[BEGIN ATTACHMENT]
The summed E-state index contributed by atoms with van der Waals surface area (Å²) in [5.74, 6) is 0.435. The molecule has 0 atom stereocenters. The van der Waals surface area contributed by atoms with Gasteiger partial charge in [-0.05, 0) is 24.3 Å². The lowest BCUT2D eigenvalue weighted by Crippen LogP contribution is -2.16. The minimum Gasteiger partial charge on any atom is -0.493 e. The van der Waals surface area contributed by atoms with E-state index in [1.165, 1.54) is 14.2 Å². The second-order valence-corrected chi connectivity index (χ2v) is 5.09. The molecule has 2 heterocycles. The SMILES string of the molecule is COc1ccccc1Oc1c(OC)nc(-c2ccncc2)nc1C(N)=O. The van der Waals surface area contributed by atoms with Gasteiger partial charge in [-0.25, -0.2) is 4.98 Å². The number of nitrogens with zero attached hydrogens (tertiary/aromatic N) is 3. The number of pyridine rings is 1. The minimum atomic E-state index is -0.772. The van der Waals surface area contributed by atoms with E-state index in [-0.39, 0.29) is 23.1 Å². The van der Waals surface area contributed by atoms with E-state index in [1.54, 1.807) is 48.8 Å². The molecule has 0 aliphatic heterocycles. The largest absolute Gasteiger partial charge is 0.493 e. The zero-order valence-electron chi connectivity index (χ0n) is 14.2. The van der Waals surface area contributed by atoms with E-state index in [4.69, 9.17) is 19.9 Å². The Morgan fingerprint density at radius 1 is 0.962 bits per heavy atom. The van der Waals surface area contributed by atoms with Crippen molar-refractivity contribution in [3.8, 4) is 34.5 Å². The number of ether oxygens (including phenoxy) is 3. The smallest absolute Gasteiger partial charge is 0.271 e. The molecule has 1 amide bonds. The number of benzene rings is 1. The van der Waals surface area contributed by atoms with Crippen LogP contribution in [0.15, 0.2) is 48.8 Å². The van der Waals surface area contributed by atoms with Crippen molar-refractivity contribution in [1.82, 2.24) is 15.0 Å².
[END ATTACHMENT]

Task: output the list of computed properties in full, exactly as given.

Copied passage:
The summed E-state index contributed by atoms with van der Waals surface area (Å²) in [5.74, 6) is 0.435. The molecule has 0 atom stereocenters. The van der Waals surface area contributed by atoms with Gasteiger partial charge in [-0.05, 0) is 24.3 Å². The lowest BCUT2D eigenvalue weighted by Crippen LogP contribution is -2.16. The minimum Gasteiger partial charge on any atom is -0.493 e. The van der Waals surface area contributed by atoms with E-state index in [1.165, 1.54) is 14.2 Å². The second-order valence-corrected chi connectivity index (χ2v) is 5.09. The molecule has 2 heterocycles. The SMILES string of the molecule is COc1ccccc1Oc1c(OC)nc(-c2ccncc2)nc1C(N)=O. The van der Waals surface area contributed by atoms with Gasteiger partial charge in [-0.25, -0.2) is 4.98 Å². The number of nitrogens with zero attached hydrogens (tertiary/aromatic N) is 3. The number of pyridine rings is 1. The minimum atomic E-state index is -0.772. The van der Waals surface area contributed by atoms with E-state index in [-0.39, 0.29) is 23.1 Å². The van der Waals surface area contributed by atoms with E-state index in [1.54, 1.807) is 48.8 Å². The molecule has 0 aliphatic heterocycles. The largest absolute Gasteiger partial charge is 0.493 e. The zero-order valence-electron chi connectivity index (χ0n) is 14.2. The van der Waals surface area contributed by atoms with E-state index in [4.69, 9.17) is 19.9 Å². The Morgan fingerprint density at radius 1 is 0.962 bits per heavy atom. The van der Waals surface area contributed by atoms with Crippen molar-refractivity contribution in [3.8, 4) is 34.5 Å². The number of ether oxygens (including phenoxy) is 3. The smallest absolute Gasteiger partial charge is 0.271 e. The molecule has 1 amide bonds. The number of benzene rings is 1. The van der Waals surface area contributed by atoms with Crippen LogP contribution in [0.15, 0.2) is 48.8 Å². The van der Waals surface area contributed by atoms with Crippen molar-refractivity contribution in [1.82, 2.24) is 15.0 Å².